# If $z$ is a complex number such that $\frac{z-i}{z-1}$ is purely imaginary, find the minimum value of $|z-(2+2i)|$.

This is a question from an entrance examination.

Let $z$ be a complex number such that $\dfrac{z-i}{z-1}$ is purely imaginary. Find the minimum value of $|z-(2+2i)|$.

 My attempt:Since $\dfrac{z-i}{z-1}$ is purely imaginary,

$$\dfrac{z-i}{z-1}+\overline{\left(\dfrac{z-i}{z-1}\right)}=0$$ This reduces to $$(z-i)(\bar z-1)+(\bar z+i)(z-1)=0$$

Assuming my calculations are correct, I get the following result:

$$|z|^2=\Re(z)+\Im(z)$$

This represents the locus of $z$ on the Argand Plane. Thus, the minimum value of $|z-(2+2i)|$ will be the shortest distance between any point $z$ lying on $|z|^2=\Re(z)+\Im(z)$ and the point $(2,2)$ on the Argand Plane. This is where I am getting stuck. I am not able to recognize the locus represented by $|z|^2=\Re(z)+\Im(z)$. If hypothetically it had been a straight line, the the minimum value of $|z-(2+2i)|$ would have been the perpendicular distance of $(2,2)$ from the hypothetical line represented by $|z|^2=\Re(z)+\Im(z)$. Could somebody please help me identify the locus represented by $|z|^2=\Re(z)+\Im(z)$ ($\textbf{ preferably without }$ first setting $z=x+iy$ and hence using normal Coordinate Geometry to recognize the locus)? Also could I please be told how to proceed with solving this problem? Many thanks in anticipation!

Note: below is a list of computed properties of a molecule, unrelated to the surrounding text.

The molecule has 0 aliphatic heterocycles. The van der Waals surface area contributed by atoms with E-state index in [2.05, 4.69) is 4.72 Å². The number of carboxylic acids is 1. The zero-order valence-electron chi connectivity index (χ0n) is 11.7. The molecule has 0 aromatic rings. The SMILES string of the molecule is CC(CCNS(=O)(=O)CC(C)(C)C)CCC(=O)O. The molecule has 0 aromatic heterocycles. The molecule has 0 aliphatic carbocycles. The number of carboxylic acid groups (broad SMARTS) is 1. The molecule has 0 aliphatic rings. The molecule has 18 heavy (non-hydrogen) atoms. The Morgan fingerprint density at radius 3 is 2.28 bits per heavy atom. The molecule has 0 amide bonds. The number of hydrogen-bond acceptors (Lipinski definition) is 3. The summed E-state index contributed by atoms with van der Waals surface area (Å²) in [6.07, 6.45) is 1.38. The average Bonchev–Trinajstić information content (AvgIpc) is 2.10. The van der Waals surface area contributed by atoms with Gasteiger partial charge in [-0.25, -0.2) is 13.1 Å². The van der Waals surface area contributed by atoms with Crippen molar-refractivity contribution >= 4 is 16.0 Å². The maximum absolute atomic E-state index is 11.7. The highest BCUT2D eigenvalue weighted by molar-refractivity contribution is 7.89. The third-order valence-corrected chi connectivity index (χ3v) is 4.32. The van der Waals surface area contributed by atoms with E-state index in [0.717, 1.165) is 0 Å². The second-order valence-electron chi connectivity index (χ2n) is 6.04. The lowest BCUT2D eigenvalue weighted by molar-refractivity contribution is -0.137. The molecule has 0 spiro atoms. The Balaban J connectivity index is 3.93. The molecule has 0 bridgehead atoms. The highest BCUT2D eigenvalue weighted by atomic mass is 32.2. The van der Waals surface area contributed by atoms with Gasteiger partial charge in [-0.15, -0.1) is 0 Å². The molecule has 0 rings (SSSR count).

• Could be easier to start with $\,(z-i)/(z-1)=ix\,$ where $x \in \mathbb{R} \setminus \{0\}$. – dxiv Apr 30 '18 at 19:44
• I have changed the formatting of the title so as to make it take up less vertical space -- this is a policy to ensure that the scarce space on the main page is distributed evenly over the questions. See here for more information. Please take this into consideration for future questions. Thanks in advance. – GNUSupporter 8964民主女神 地下教會 Apr 30 '18 at 19:46
• @GNUSupporter Thanks, I shall keep it in mind in future. – Ishan Apr 30 '18 at 19:48
• @dxiv Sorry, I couldn't quite understand. Could you please show me how that would help? – Ishan Apr 30 '18 at 19:50
• @Ishan As just posted in this answer. – dxiv Apr 30 '18 at 19:57

If $\frac{z-i}{z-1}$ is a purely imaginary value, then $z$ must lie (in the complex plane) at a point such that the lines from $z$ to $i$ and from $z$ to $1$ are at right angles to one another. This locus is a circle* (shown in blue below): In the diagram above, $2+2i$ is the point in green. It should be evident that the closest point on the blue circle from $2+2i$ is at $1+i$. The orange circle represents all points that are at distance $\sqrt{2}$ from $2+2i$; the blue circle lies entirely outside the orange circle, save at $1+i$, where they are tangent.

That distance, $\sqrt{2}$, is the minimum value of $|z - (2+2i)|$.

*This property is known in elementary geometry as Thales's Theorem (among other things). The Wikipedia plot summary for this theorem (linked above) gives a couple of proofs.

If $${z-i\over z-1}=ir$$ then $$z={i-ir\over 1-ir}$$ where $r$ is real number. Now we get $$|z-2-2i| =\sqrt{5r^2+6r+5\over r^2+1}$$

So you have to calculate the minimum of $$f(r) ={5r^2+6r+5\over r^2+1} = 5+{6r\over r^2+1}$$